I participated in several clinical trials, two of which contributed in the fairly recent introduction of both Abilify and Latuda. I also tried Geodon, Fanapt, and Invega. All of these were excellent meds for me personally. When old side-effects like akathesia and dystonic reaction occurred, I controlled them by taking propranolol for the restlessness or Benedryl (or a generic equivalent) for the painful muscle spasms.
    I have seen a new generation of atypical medication emerge and have taken these meds, with surprisingly good results.
    I am currently on a year-long study for a new experimental drug called ITI-007-303. It is a new breed of medication and I have done extraordinarily well on it. Whether or not it is released is still up in the air.
    Schizophrenia is a medical illness. It requires medical treatment and supervision. Psychiatry and medications are not the enemy. The illness of schizophrenia is the enemy and it requires medication as the first-line defense against the positive symptoms associated with this illness.


  3. Oh this life! I can’t believe this post is several years old, yet my struggle regarding antipsychotic medications and psychiatric labels/diagnoses, is still a struggle.

    My son has gone back on Zyprexa. I figured this out when he gained 30 lbs! When he needed to lose 20. I hate that I am not informed of the truth when I am the main person in my son’s life.

    Sigh… I also read thru the comments again. I recall now that Latuda gave Neil a movement disorder very quickly. He stopped taking it.

    I can’t write now. I hope to be writing again soon. I can only hope my brain will work. I had RMSF in April 2016 (my third tick bourne disease). My cognitive thinking has been hit hard.




  4. Apparently the writer has never read any of my blog or he would know of my EXTENSIVE experience with psychosis and with first generation AP drugs and second generation AP drugs as well.


  5. I think this is a very naive post and I wonder about the actual first-hand experience of the writer. Sure we don’t know how a med like Zyprexa works, but we do know that it works. I’ve been in states of paranoid ideation, sweating, thought disorder, unable to do anything, radically manic, and with 10 mg olanzapine I can finally lay down and feel how I reintegrate, I gain thinking order. When manic, with psychotic depression, with fear of going out of the corner, Zyprexa picks me up and I’m fully functional. I am bipolar and I’ve tried to stop the meds in a very gradual manner (through a year) only to find myself alienated again and ruining relationships. In the matter of dopamine as related to psychosis, there is abundant research that demonstrates that deep psychosis is related to -overactivity- of the frontal lobe driven by dopamine. It has also been demonstrated that untreated psychosis actually “burns” brain cells, like literal loss of gray and white matter. If untreated, things like causeless fear create a stronger self-reinforcing pattern. There are gray zones yes. Labs push meds when not needed, doctors prescribe meds when not needed, patients request prescriptions when not needed, we don’t know how the meds work, yes, we know that there are terrible side effects, yes. However there are some of us that have been saved by these meds and otherwise, would be locked down like it was the case before the introduction of the first generation of AP, and when Haldol allowed patients to go out of the hospital for the first time.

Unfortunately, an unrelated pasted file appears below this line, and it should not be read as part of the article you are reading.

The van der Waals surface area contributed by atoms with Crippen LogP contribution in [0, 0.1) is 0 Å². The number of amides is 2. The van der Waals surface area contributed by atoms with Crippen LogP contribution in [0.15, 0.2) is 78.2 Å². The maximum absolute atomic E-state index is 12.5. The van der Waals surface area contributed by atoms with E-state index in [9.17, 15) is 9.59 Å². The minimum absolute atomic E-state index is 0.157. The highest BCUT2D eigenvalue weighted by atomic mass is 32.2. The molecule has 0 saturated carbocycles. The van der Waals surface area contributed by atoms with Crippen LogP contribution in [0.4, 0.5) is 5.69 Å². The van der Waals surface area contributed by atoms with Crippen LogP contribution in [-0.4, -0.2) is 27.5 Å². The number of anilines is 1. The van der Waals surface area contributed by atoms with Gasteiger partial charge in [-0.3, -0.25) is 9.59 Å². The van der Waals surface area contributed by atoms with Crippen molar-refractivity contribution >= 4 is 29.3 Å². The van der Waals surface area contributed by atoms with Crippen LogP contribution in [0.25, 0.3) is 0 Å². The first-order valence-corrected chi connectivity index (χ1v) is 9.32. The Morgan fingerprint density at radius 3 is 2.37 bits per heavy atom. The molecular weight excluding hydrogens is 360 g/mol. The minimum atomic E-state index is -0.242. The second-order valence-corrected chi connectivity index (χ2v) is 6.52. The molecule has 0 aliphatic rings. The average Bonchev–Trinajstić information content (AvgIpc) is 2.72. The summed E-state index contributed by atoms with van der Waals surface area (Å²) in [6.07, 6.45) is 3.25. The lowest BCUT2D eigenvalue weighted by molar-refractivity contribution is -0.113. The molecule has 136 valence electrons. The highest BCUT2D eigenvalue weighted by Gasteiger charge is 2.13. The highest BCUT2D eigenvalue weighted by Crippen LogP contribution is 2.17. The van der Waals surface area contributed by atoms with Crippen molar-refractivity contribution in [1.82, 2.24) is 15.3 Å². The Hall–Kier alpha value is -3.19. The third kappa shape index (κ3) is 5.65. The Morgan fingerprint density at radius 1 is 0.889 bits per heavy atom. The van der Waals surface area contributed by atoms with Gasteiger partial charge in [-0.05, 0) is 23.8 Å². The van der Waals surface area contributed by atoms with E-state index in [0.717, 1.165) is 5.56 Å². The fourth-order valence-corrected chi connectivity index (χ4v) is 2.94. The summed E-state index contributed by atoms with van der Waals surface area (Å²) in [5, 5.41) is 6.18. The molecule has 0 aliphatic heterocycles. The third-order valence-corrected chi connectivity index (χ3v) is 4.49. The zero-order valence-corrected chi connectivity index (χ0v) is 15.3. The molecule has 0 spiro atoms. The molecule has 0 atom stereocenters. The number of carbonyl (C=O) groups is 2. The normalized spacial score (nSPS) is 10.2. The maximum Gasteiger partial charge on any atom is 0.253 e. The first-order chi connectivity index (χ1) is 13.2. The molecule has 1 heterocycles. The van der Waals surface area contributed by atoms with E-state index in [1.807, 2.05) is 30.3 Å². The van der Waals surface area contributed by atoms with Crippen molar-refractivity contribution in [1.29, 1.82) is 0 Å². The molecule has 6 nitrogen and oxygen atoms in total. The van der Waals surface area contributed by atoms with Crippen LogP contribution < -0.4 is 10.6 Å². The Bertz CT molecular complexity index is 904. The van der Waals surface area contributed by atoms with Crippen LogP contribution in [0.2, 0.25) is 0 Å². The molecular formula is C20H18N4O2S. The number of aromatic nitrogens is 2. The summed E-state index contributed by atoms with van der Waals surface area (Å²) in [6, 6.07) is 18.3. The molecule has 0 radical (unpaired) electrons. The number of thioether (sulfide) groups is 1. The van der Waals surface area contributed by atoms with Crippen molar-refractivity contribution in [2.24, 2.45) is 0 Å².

6. It is fascintating in an absurd way that at the end of the first article they wind up discussing the treatment of bipolar disorder…as if they had not started out discussing depression and whether or not AD drugs engineered a bipolar rapid cycling that never existed before…at least that is how i read it. Great article, in any event, especially the first. I am going to crib it once i am back on my good computer and the truth right here on my blog! Thanks to you!


  7. Yeah, the conversations researchers and practitioners have among themselves are very different to the stories handed out to the general public.

    Here’s some analysis of the iatrogenic rapid cycling caused by ADs by a very mainstream and conventional mood disorder researcher.

    And here’s a potted history of research into the serotonin theory of depression.

    A bit different to what you get told by prescribers and drug companies, no? (BTW, it’s estimated that around 80% of medicated people carrying the bipolar label in the US are receiving SSRIs despite longstanding, solid evidence linking SSRI use to poor prognoses).


  8. Argh, wish i could say any withdrawal goes has gone well. Am back to withdrawing from the gd geodon again, with the abilify in full force again and has been for many months. It doesnt seem to work to get off these drugs, at all, not that i have bad side effects i just dont wanna take them!